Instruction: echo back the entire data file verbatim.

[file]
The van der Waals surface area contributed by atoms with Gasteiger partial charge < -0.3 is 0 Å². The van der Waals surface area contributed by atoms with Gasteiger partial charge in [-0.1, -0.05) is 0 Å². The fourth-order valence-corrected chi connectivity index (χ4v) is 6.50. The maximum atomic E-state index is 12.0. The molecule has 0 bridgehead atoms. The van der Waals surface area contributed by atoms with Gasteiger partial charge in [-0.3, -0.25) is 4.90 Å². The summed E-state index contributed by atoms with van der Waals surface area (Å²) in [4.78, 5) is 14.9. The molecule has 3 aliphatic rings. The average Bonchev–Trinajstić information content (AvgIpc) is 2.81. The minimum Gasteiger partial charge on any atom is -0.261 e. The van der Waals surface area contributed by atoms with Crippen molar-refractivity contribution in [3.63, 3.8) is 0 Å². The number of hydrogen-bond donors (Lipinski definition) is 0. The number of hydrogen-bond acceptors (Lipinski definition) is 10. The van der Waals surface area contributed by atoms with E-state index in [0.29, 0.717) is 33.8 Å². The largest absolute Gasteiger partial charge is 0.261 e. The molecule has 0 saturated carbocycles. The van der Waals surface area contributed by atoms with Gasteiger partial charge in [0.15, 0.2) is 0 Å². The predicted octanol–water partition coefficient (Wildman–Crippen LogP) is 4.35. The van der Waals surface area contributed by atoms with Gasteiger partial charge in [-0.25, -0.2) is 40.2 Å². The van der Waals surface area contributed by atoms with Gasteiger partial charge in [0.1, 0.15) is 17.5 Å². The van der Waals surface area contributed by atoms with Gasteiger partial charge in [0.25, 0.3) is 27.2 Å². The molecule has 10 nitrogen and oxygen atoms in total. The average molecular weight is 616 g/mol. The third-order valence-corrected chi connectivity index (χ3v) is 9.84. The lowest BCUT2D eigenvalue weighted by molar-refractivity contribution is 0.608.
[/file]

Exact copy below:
The van der Waals surface area contributed by atoms with Gasteiger partial charge < -0.3 is 0 Å². The van der Waals surface area contributed by atoms with Gasteiger partial charge in [-0.1, -0.05) is 0 Å². The fourth-order valence-corrected chi connectivity index (χ4v) is 6.50. The maximum atomic E-state index is 12.0. The molecule has 0 bridgehead atoms. The van der Waals surface area contributed by atoms with Gasteiger partial charge in [-0.3, -0.25) is 4.90 Å². The summed E-state index contributed by atoms with van der Waals surface area (Å²) in [4.78, 5) is 14.9. The molecule has 3 aliphatic rings. The average Bonchev–Trinajstić information content (AvgIpc) is 2.81. The minimum Gasteiger partial charge on any atom is -0.261 e. The van der Waals surface area contributed by atoms with Crippen molar-refractivity contribution in [3.63, 3.8) is 0 Å². The number of hydrogen-bond donors (Lipinski definition) is 0. The number of hydrogen-bond acceptors (Lipinski definition) is 10. The van der Waals surface area contributed by atoms with E-state index in [0.29, 0.717) is 33.8 Å². The largest absolute Gasteiger partial charge is 0.261 e. The molecule has 0 saturated carbocycles. The van der Waals surface area contributed by atoms with Gasteiger partial charge in [0.15, 0.2) is 0 Å². The predicted octanol–water partition coefficient (Wildman–Crippen LogP) is 4.35. The van der Waals surface area contributed by atoms with Gasteiger partial charge in [-0.25, -0.2) is 40.2 Å². The van der Waals surface area contributed by atoms with Gasteiger partial charge in [0.1, 0.15) is 17.5 Å². The van der Waals surface area contributed by atoms with Gasteiger partial charge in [0.25, 0.3) is 27.2 Å². The molecule has 10 nitrogen and oxygen atoms in total. The average molecular weight is 616 g/mol. The third-order valence-corrected chi connectivity index (χ3v) is 9.84. The lowest BCUT2D eigenvalue weighted by molar-refractivity contribution is 0.608.